‘14. (1) For the purposes of the Customs Tariff Act, 1975 (51 of 1975), or any other law for the time being in force whereunder a duty of customs is chargeable on any goods by reference to their value, the value of such goods shall be deemed to be the price at which such or like goods are ordinarily sold, or offered for sale, for delivery at the time and place of importation or exportation, as the case may be, in the course of international trade, where the seller and the buyer have no interest in the business of each other and the price is the sole consideration for sale.
(1A) Subject to the provisions of sub-section (1), the price referred to in that sub-section in respect of imported goods shall be determined in accordance with the rules made in this behalf……’
and ‘declared value’, subject to conformity with the parameters supra as the ‘gold standard’ among ‘transaction value’ in the Customs Valuation (Determination of Price of Imported Goods) Rules, 1988. Rule 1 0A was also incorporated therein, with effect from 19th February 1998, to enable discarding of ‘declared value’ subject to procedural stipulation and affirming ‘declared value’ as nothing more than primus inter pares. Rule 2(2) defined ‘related persons’ for the purpose of deciding acceptance of ‘declared value’ and rule 9 enumerated the permissible additions of costs and value of services in assessment of imported goods. The Notes appended to the Rules elaborated upon the methods of alternative valuation as well as the additions.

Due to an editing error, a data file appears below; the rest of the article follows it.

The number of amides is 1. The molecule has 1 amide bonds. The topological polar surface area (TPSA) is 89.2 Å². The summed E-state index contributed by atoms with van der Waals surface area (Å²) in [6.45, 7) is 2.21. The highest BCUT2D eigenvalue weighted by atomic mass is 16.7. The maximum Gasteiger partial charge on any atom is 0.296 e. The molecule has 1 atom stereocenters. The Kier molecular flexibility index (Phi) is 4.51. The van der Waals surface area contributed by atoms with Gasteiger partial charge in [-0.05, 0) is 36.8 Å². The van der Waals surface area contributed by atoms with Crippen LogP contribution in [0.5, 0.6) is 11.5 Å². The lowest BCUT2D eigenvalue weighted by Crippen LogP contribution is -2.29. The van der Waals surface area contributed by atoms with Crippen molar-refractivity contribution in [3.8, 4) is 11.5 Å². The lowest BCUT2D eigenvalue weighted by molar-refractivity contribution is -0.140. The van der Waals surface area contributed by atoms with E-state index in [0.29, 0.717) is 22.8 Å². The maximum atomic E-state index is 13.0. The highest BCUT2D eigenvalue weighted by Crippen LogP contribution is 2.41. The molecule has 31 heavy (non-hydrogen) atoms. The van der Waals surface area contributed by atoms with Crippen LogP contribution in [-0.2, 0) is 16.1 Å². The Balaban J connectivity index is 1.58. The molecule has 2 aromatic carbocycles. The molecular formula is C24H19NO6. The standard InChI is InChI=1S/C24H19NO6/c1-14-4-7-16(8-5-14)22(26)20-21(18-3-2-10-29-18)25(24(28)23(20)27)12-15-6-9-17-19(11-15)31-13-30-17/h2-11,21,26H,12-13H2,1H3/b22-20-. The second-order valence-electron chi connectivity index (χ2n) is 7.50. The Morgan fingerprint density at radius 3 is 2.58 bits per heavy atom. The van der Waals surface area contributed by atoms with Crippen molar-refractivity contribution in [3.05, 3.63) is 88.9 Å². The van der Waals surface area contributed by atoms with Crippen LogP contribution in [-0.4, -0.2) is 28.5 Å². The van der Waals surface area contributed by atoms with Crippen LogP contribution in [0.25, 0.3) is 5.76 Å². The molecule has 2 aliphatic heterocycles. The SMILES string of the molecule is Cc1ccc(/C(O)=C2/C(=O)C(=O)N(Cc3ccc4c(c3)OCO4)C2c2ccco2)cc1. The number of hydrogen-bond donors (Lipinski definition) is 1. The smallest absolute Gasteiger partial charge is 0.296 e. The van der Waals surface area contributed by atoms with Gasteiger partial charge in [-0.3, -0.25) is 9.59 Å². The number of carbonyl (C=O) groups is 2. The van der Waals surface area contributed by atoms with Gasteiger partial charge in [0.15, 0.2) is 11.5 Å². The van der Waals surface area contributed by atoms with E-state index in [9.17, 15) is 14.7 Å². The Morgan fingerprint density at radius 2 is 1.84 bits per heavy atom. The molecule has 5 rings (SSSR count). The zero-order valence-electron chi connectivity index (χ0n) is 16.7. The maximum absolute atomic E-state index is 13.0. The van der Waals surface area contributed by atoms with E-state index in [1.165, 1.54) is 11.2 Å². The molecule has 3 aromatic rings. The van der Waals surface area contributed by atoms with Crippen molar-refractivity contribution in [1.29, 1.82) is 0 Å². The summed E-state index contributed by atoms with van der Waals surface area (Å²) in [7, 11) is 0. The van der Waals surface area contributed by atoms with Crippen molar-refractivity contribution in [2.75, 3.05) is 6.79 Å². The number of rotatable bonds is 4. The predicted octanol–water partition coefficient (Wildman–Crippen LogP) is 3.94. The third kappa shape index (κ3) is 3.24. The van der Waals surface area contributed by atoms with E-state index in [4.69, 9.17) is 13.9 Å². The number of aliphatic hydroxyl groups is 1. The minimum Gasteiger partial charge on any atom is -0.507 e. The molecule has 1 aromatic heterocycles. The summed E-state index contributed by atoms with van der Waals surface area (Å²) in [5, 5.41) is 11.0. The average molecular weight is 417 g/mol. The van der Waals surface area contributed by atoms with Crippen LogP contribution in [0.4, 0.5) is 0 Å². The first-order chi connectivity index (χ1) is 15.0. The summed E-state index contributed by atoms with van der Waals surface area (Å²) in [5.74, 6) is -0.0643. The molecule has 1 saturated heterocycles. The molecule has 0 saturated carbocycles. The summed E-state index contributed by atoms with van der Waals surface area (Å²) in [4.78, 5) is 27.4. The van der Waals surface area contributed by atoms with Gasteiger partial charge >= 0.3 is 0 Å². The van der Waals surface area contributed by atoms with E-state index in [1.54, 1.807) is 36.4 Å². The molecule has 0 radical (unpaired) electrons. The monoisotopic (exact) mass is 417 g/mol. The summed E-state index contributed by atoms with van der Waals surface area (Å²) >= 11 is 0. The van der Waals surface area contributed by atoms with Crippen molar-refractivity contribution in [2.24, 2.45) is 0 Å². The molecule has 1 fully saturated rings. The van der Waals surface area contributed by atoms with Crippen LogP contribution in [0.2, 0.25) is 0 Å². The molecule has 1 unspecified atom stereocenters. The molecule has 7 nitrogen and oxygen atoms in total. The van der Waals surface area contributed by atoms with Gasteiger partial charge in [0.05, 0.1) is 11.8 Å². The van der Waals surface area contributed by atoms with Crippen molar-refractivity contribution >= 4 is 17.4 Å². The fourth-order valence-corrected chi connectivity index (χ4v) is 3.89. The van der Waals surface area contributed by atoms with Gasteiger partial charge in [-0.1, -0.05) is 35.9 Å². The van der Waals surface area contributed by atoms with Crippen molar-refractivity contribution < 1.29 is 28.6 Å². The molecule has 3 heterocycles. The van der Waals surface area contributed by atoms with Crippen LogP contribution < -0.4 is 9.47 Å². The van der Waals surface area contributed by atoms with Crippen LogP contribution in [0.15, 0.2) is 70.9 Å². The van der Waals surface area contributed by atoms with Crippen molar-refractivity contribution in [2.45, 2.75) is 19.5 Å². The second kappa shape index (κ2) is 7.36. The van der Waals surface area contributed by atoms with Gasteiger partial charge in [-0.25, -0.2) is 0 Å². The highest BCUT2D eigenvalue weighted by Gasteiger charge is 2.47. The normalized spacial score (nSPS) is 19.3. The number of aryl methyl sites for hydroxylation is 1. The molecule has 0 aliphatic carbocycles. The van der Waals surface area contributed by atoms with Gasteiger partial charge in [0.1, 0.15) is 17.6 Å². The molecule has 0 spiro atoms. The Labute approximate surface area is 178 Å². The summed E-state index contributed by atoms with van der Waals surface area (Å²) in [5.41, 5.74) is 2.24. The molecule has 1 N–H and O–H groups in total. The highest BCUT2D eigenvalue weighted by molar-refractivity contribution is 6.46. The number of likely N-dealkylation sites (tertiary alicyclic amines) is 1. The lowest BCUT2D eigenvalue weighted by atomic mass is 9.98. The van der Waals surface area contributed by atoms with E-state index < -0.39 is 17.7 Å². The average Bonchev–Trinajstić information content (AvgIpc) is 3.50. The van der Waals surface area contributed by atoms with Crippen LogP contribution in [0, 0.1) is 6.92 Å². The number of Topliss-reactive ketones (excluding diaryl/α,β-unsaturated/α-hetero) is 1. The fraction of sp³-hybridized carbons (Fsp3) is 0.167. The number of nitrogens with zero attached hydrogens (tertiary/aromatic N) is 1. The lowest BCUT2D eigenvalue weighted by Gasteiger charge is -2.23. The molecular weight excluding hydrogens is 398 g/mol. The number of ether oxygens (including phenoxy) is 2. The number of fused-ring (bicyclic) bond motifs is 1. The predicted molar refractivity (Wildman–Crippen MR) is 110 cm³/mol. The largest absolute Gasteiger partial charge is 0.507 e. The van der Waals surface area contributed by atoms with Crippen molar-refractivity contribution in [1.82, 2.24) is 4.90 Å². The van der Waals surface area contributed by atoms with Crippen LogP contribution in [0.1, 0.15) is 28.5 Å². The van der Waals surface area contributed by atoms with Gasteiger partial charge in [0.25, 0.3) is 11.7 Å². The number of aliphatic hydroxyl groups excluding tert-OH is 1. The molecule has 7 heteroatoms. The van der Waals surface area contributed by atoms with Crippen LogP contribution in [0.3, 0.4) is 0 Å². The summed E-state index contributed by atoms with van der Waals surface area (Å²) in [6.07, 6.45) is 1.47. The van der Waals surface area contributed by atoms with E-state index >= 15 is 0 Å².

8. By amendment that came into effect from 1 0th October 2007, the valuation mechanism in Customs Act, 1962 was set on the foundation of
‘14. Valuation of goods. —